The HK Protests: A Repeat of Tiananmen Square?

Hong Kong has slowly boiled down. After weeks of protests and mobs, the city has finally settled down to its previously peaceful state. However, on the internet, the protests continue.

These protests are unique because they are conducted entirely on the internet. Since the invention of protests (which probably took place directly after the invention of groundings), people have, for the most part, conducted their protests in a violent manner. The Boston Tea Party. Gandhi’s Salt March. The Boston Massacre. The Storming of the Bastille. And finally, Tiananmen Square.

In China, the Tiananmen square incident never happened. The Wikipedia sites have been blocked, as have many other websites that talk about it (this probably will be, too). To date, there currently exists exactly one memorial to that terrible day, and it’s located in Hong Kong. Needless to say, the story has all but been erased from China.

Regardless, we know the truth about Tiananmen Square. Long story short, several thousand students met at the square to protest government policies. The Chinese government, wrongly believing the protests to be harmful, sent over thirty divisions from the country’s army. These divisions, comprised of over 250,000 soldiers and tanks, went to the Square and eventually killed several thousand innocent civilians and protestors.

Thankfully, the responses to the HK Protests have been far less dramatic. There have been few injuries or deaths resulting from the protests, so the loss of life has not been an issue. Instead, the Chinese government has been attacking the protests over the internet.

Twitter, Facebook, and YouTube have all removed Chinese government users from their domains, citing fraudulent accounts as the reason for removal. Twitter, the largest platform for the protests, has removed several hundred government users, all actively working at sabotaging the protests. Some go directly against the protesters, while others take a more subtle approach. These are the most deadly, for they pose as protestors, while actually saying violent and harmful things about the Chinese government. These users are the most dangerous to the protest, for to the common citizen, they are impossible to distinguish. Many normal people have seen these fake users and have assumed they are real protestors, saying terrible things about the Chinese government.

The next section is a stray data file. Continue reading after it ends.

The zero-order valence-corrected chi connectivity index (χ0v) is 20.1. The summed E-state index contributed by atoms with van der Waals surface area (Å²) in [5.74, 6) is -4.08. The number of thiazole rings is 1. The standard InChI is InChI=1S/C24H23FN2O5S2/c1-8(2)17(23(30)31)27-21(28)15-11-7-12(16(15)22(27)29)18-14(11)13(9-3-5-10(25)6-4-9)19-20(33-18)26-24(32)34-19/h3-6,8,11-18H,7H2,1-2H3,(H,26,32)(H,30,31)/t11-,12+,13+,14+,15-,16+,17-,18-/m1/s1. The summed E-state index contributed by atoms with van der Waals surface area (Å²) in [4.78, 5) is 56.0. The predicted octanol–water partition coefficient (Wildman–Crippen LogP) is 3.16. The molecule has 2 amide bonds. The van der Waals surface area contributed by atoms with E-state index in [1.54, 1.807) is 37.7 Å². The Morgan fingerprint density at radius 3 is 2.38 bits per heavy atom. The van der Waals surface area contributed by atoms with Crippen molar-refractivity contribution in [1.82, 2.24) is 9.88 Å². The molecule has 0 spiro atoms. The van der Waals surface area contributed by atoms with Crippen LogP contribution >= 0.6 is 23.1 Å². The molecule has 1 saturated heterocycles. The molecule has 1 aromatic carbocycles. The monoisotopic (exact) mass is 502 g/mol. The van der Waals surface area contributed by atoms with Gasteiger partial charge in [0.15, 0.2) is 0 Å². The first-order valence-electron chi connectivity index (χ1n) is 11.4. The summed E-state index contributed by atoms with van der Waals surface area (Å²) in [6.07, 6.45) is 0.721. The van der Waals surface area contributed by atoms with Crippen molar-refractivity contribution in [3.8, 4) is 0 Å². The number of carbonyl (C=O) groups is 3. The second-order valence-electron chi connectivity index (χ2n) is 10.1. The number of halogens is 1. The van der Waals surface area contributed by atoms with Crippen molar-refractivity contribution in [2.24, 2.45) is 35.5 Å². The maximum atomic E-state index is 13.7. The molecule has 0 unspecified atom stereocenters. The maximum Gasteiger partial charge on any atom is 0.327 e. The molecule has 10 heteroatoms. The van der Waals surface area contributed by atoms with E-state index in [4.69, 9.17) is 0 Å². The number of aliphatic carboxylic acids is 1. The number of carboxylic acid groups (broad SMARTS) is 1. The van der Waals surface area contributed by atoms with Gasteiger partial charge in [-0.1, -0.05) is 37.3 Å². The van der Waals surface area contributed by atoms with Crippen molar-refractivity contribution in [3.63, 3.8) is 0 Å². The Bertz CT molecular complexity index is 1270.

This just fuels the flame that will eventually grow into full-on Chinese oppression of Hong Kong. The Chinese government can cite these fake protestors as real and harmful, using them as a reason for the violent removal of real protestors. Americans, this goes against everything we stand for. We must unite and draw awareness to this growing movement, and, as stated before, pray for the HK protestors, that they would have wisdom in their movement. If these protests reach the level that I predict, it may end up as a repeat of the Tiananmen Square incident.

Guys, this is real life. We cannot avoid this. We cannot shun this. But, as Christians, we can pray for the people of Hong Kong. I beseech you, pray and love, no matter the consequence.

The Hong Kong protests: Justifiable or Condemnable?


Hong Kong has become embroiled in protests. Thousands gathered in central Honk Kong to protest the recently passed Chinese law, allowing China to extradite Honk Kong criminals.

What does this mean? To the average person, this just seems like something small. But, to Christians, this is massive. China is tightening its control over Hong Kong, and that grip is going to slowly continue to squeeze. The last time a protest of this level happened, thousands died (see the Tiananmen square article, found here). If China follows through with its motion and removes criminals from Hong Kong, then this will create an opening to remove not just convicted murderers and thieves, but also “criminals” such as Christians, protesting China’s communist control.

Hong Kong has always been a place of freedom. According to my parents, who’ve been to Hong Kong, even the atmosphere of Hong Kong is different and less oppressive. Hong Kong’s government has allowed freedom of speech and religion, directly contrary to China’s oppressive removal of Christians. Hong Kong is a pinpoint of freedom and love, surrounded by a country that is actively banishing Christians.

So, why protest? The people in Hong Kong have always celebrated their freedoms, especially the previously mentioned freedom of speech and religion. With China encroaching on these freedoms, the people of Hong Kong have gathered in peaceful protests. They wish to show China that they will keep their freedoms, no matter what. These protests seem to be justifiable, as the protestors have not resorted to violent actions, and appear to have good intentions.

What can we do? Well, that’s easy: pray. As Christians, we are called to pray for the people protesting China’s control. Because the protests are peaceful, and not violent, we are called to pray for the people of Hong Kong, that they will exercise wisdom in their protests.

That’s all for today! However, I will come back to this topic, as it continues to fascinate me. Look for a new post about Tiananmen square and its comparison to the Hong Kong protests!

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